Monday, June 07, 2010

The Different Ways We Think: Conceptual Thinking and the Brain

In this interesting paper that looks at how conceptual knowledge develops in the human brain during decision making, the hippocampus (along with ventromedial prefrontal cortex), an area well known for its importance in spatial navigation and long term memory, seem to play an important role with decision making about future conditions. The importance of the hippocampus was a bit of a surprise. On other studies of conceptual learning, individual differences in patterns of brain activation were noted for conceptual decision making tasks, but the differences were more commonly related to right and left prefrontal areas, and not the hippocampus.

The reason we found this interesting, is because not uncommonly we see very different conceptual thinking and memory styles among the students. A common pattern among our gifted dyslexic students who are strong spatial thinkers (high spatial reasoning, love to build, hands-on learners) is their preference for autobiographical / personal memory. They have vivid memories for personal experiences, but may need many repetitions for dry information that is master by rote repetition. From Maguire and colleagues: "our findings (with the hippocampus and vMPFC)...offer a fresh perspective on the intriguing question of why these brain regions are engaged during such a diverse range of tasks (e.g. spatial navigation, imagination, autobiographical memory, self-projection, fear extinction)." Hippocampal involvement may also account for why associational strategies for learning such as mnemonics seem to be such a valuable approach for rote learning among these students.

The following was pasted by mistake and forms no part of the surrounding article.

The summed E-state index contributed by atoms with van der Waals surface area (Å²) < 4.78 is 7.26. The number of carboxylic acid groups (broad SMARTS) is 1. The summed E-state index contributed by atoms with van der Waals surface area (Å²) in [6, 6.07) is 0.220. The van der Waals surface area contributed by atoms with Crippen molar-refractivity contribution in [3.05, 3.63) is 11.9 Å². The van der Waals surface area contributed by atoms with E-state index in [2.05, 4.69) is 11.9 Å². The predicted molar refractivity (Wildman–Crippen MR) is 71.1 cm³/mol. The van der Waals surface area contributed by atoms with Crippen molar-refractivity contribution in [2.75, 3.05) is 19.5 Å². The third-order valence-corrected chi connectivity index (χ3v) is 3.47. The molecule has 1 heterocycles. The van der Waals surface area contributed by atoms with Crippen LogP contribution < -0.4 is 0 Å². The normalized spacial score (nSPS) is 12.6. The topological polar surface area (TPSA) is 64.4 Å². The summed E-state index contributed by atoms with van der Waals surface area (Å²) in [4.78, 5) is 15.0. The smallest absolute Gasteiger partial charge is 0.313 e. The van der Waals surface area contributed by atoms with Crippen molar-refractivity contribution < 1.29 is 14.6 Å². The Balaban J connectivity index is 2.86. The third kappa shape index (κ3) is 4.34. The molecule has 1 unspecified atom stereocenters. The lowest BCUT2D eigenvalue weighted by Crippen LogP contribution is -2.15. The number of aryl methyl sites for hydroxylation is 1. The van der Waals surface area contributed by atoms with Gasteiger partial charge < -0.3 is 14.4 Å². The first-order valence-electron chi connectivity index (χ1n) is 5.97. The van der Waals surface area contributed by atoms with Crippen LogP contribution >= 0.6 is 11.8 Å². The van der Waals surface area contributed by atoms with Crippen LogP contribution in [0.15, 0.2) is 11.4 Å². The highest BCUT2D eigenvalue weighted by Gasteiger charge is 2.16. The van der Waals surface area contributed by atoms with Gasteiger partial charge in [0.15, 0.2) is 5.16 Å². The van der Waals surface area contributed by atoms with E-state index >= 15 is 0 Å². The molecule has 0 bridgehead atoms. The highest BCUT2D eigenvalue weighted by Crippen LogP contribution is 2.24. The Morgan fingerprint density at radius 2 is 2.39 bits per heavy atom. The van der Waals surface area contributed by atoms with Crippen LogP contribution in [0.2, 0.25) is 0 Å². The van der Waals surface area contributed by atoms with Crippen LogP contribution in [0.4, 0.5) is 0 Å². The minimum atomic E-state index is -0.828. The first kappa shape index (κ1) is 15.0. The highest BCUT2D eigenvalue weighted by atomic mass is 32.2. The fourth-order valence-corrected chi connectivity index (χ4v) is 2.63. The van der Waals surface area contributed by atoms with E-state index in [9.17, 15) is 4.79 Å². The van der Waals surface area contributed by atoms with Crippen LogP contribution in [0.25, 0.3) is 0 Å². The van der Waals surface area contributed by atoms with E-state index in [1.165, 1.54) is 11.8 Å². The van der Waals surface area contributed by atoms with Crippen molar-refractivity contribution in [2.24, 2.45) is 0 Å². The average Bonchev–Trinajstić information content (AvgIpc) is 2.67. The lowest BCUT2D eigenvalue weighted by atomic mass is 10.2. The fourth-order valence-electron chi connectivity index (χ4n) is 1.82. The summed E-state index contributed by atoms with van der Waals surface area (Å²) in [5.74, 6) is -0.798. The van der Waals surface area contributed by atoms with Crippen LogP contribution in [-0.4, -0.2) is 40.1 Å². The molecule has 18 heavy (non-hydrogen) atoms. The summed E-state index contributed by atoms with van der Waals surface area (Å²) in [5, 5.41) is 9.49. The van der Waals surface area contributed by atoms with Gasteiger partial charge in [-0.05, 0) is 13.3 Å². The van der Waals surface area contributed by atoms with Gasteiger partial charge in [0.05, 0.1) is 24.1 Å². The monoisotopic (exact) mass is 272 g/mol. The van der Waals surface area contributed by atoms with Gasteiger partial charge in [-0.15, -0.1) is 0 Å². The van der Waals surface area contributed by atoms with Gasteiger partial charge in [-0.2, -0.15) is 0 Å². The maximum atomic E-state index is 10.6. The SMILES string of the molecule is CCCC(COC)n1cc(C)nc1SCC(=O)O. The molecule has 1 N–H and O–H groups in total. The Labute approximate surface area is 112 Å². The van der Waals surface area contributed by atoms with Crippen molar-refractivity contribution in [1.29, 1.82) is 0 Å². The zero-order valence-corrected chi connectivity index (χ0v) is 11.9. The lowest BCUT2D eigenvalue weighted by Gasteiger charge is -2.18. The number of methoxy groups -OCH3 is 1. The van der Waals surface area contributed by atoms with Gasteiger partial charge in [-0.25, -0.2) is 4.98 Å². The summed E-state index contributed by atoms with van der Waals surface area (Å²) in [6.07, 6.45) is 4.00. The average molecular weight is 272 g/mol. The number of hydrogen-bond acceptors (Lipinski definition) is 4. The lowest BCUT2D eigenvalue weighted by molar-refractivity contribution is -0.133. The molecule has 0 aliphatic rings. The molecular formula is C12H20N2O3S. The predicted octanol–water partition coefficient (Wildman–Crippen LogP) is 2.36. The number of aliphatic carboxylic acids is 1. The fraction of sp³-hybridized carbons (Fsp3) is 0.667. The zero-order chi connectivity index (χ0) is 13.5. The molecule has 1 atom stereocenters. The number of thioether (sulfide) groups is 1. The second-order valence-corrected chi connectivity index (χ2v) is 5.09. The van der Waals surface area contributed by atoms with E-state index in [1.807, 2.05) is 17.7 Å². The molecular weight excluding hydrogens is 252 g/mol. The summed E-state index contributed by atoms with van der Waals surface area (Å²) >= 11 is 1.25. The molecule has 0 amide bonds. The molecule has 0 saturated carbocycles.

Perhaps other group (the not-strong spatial thinkers, for want of a better term) are more likely to use the more conventional left prefrontal pathway - when they recall information or make predictions, it is less rooted in personal or autobiographical memory, but more abstracted like algorithms or rules. It's this pathway that may be more optimized for quick processing and retrieval, whereas the former, could be best for decision-making under uncertainty and be richer by its wider associations.

2 comments:

  1. Jeff. L7:56 AM

    My dad always had poor spatial relations, yet he had an excellent autobiographical memory.

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  2. I wonder about what is really "best" for decision-making under uncertainty. I myself have an extremely difficult time reaching conclusions sometimes, because I tend to see a very large number of variables and I seem to evaluate probabilities rather differently from many if not most of my colleagues at work. But while I am agonizing, the others rapidly leap to judgment, move on, and never look back. I used to believe that by being more careful I was making better "calls," but now that I'm older and more honest with myself, I'm not sure if that's really true. I am slower than the others, though, and less productive. In today's high-paced world, I'm not sure what is really most advantageous anymore.

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